Maneuvers require velocity augmentation to control a satellite at the defined orbit. The velocity augmentation provides achieving geostationary orbit, compensating orbital perturbation, orbit dispersion correction, and any other maneuver's operations for a communication satellite. All maneuvers and propellant consumption must be taken into account in the propellant budget for successful mission management. In this study, a straightforward method was proposed to calculate satellite maneuver life or associated propellant budget for general purposes. The method provides enough accuracy for general mission planning. However, communication satellite accurate end of life estimation, especially in the last three months is vitally important and depends on many factors. According to the performance requirement of procurement's standard, the propellant budget and associated satellite maneuver's life are calculated based on the worst-case or adverse three-sigma. The worst-case calculations include allocations for inefficiencies, velocity uncertainties, dispersions resulting from thruster firings, propellant residuals, the selected thrusting, and maneuver strategies' performance. High accuracy remaining propellant estimation is necessary for a successful end of life operation and decommissioning. The cost of early deorbit because of propellant misestimation is millions of dollars. Accurate remaining propellant and associated maneuver life analysis can be performed in different methods.The most common three methods are pressure, volume, temperature (PVT), bookkeeping (BK), and thermal propellant gauging (TPG). The propellant accuracy analysis shows that the propagation of uncertainties is related to system design, tank fill ratio, propellant load accuracy, orbital maneuver's inefficiency, pressure and temperature sensors, transducers, telemetry resolution, and error in equipment test data. Comparing the methods, PVT provides accuracy between ±27.81 kg to ±38.93 kg, depending on equipment size and accuracy. BK currently provides the best estimation and the highest gauging accuracy between ±9.83 kg to ±13.76 kg. TPG provides accuracy between ±10.52 to ±14.73 kg for some cases. However, the satellite operators request ±1 kg estimation of the remaining propellant to extend the lifetime and reduce costs. The satellite manufacturers should optimize propulsiıon and attitude control subsystem design and manufacturing, including propellant management device performance, applied sensors reliability and accuracy, and tank expansion performance over a mission life.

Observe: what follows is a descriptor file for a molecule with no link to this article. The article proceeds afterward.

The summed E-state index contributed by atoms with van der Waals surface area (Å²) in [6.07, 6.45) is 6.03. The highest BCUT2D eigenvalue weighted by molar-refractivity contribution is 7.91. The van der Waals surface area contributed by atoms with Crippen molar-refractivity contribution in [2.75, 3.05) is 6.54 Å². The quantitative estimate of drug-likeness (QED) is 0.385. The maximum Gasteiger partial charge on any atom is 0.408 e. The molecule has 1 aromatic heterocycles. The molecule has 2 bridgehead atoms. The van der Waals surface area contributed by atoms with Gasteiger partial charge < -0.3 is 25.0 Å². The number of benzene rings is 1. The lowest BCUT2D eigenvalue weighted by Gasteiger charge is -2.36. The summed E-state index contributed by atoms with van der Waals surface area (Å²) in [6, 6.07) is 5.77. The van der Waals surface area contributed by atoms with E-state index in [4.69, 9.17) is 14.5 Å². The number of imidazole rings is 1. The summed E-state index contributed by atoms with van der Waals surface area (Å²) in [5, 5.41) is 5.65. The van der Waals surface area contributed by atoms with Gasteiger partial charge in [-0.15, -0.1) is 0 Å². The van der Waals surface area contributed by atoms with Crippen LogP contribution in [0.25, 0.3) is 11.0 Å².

satellite maneuver life, propellant budget, pvt, bookkeeping, pulse counting, thermal gauging